What happened: Former WWE wrestler Hulk Hogan, whose real name is Terry Bollea, filed two lawsuits against media company Gawker in March and May of 2016. Three years earlier, Gawker had posted an edited version of a 2006 sex tape featuring Hogan and Heather Helm, the then-wife of a former friend.
The aftermath: In a trial that ended in March 2017, Hogan was awarded $140 million from Gawker Media and its founder Nick Denton. He eventually settled for $31 million, and Gawker settled for bankruptcy. Toward the end of the trial, it was revealed that Hogan had been bankrolled by tech investor Peter Thiel. Thiel had a personal grudge against Gawker because they publicly outed him in 2007.
2016: The Panama Papers leak revealed a network of thousands of off-shore holding companies worth more than a billion dollars.
What happened: In April 2016, 11.5 million encrypted confidential documents, known as the Panama Papers, belonging to the Panama-based law firm Mossack Fonseca, were leaked. The information revealed a network of thousands of off-shore holding companies worth more than a billion dollars.
The aftermath: The Panama Papers exposed the massive offshore finance industry and helped recover more than $1.2 billion from around the world. In 2019, director Steven Soderbergh released a fictionalized account of the revelation, called "The Laundromat."
2016: More than a dozen women accused Fox News chairman Roger Ailes of sexual misconduct.
What happened: Former Fox News anchor Gretchen Carlson filed a sexual harassment lawsuit against Fox head Roger Ailes on July 6, 2016, launching an onslaught of allegations from other women, including Megan Kelly, Kellie Boyle, and Marsha Callahan.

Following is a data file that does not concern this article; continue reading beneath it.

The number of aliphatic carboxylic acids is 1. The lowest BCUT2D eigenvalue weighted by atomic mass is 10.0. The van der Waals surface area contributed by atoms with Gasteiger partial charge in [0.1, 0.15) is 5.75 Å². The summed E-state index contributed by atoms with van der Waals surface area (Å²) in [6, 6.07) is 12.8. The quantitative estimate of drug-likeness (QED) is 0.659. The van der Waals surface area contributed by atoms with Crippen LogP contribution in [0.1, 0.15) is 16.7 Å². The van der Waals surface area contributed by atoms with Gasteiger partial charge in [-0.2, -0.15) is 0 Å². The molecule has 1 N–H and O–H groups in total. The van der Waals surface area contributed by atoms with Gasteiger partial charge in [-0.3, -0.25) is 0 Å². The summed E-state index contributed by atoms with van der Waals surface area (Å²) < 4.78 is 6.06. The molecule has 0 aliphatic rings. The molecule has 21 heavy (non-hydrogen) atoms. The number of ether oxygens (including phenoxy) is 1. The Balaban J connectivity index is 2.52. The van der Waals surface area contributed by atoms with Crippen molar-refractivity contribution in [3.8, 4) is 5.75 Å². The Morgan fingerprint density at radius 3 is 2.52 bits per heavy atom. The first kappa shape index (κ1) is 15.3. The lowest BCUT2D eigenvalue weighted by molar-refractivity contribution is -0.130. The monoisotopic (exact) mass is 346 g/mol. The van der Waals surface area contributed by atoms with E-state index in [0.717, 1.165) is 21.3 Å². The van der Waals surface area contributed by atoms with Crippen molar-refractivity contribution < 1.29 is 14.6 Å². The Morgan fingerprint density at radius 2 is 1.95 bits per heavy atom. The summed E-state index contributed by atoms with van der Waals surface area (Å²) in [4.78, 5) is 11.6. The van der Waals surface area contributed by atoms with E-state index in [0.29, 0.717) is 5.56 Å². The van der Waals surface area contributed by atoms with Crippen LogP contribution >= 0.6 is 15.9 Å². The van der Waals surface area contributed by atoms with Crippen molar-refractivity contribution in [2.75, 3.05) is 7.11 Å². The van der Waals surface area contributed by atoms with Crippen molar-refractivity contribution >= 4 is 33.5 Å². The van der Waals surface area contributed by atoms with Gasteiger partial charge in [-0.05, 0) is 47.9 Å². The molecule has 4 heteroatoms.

The aftermath: Ailes resigned on July 22, 2016, with a $40 million severance package. He died in May 2017. In 2017, it was revealed that Fox News host Bill O'Reilly had previously settled five sexual harassment lawsuits worth more than $13 million. O'Reilly's contract with Fox was terminated later that year.
2016: 12-time Olympic medalist Ryan Lochte lied about being robbed at the 2016 Olympics in Rio de Janeiro
AP Photo/Michael Sohn
What happened: Olympic swimmer Ryan Lochte sparked international concern after claiming he and three other US Olympic swimmers had been robbed at gunpoint at a gas station on August 14, 2016, during a night out during the 2016 Olympic Games in Rio de Janeiro. Then security footage of the night surfaced, revealing Lochte had made the whole story up after he and the other swimmers vandalized the gas station's bathroom and paid for the damage on the spot.
The aftermath: Lochte later apologized, saying the incident was a misunderstanding. Swimmer Jimmy Feigen made a $10,800 donation to charity in Brazil following the incident. Eventually, all of the swimmers were cleared of criminal charges. Lochte was suspended from USA swimming competitions for 10 months.
2016: A recording of Donald Trump saying he could grab women 'by the p----' leaked a month before the presidential election. He still won.